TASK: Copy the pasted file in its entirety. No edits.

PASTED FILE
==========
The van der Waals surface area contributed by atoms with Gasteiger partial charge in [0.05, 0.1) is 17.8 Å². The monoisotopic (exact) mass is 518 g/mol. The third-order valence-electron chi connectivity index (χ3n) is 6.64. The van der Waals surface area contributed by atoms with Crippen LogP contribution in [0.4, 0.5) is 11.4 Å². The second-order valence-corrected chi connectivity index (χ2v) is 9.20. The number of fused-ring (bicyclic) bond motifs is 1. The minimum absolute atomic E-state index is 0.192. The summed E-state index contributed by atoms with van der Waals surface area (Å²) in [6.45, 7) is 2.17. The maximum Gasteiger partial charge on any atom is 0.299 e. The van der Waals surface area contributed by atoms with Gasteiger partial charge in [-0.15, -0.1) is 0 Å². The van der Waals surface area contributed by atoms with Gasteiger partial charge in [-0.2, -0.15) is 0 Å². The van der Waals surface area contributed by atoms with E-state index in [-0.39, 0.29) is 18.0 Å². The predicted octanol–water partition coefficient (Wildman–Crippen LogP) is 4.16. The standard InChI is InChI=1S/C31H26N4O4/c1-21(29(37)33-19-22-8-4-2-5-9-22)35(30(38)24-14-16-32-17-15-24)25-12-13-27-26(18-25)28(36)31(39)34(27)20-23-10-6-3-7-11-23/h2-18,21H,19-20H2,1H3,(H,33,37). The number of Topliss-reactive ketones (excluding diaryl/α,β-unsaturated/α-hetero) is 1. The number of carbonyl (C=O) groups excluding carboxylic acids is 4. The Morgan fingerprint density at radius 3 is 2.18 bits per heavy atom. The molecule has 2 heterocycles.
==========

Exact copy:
The van der Waals surface area contributed by atoms with Gasteiger partial charge in [0.05, 0.1) is 17.8 Å². The monoisotopic (exact) mass is 518 g/mol. The third-order valence-electron chi connectivity index (χ3n) is 6.64. The van der Waals surface area contributed by atoms with Crippen LogP contribution in [0.4, 0.5) is 11.4 Å². The second-order valence-corrected chi connectivity index (χ2v) is 9.20. The number of fused-ring (bicyclic) bond motifs is 1. The minimum absolute atomic E-state index is 0.192. The summed E-state index contributed by atoms with van der Waals surface area (Å²) in [6.45, 7) is 2.17. The maximum Gasteiger partial charge on any atom is 0.299 e. The van der Waals surface area contributed by atoms with Gasteiger partial charge in [-0.15, -0.1) is 0 Å². The van der Waals surface area contributed by atoms with Gasteiger partial charge in [-0.2, -0.15) is 0 Å². The van der Waals surface area contributed by atoms with E-state index in [-0.39, 0.29) is 18.0 Å². The predicted octanol–water partition coefficient (Wildman–Crippen LogP) is 4.16. The standard InChI is InChI=1S/C31H26N4O4/c1-21(29(37)33-19-22-8-4-2-5-9-22)35(30(38)24-14-16-32-17-15-24)25-12-13-27-26(18-25)28(36)31(39)34(27)20-23-10-6-3-7-11-23/h2-18,21H,19-20H2,1H3,(H,33,37). The number of Topliss-reactive ketones (excluding diaryl/α,β-unsaturated/α-hetero) is 1. The number of carbonyl (C=O) groups excluding carboxylic acids is 4. The Morgan fingerprint density at radius 3 is 2.18 bits per heavy atom. The molecule has 2 heterocycles.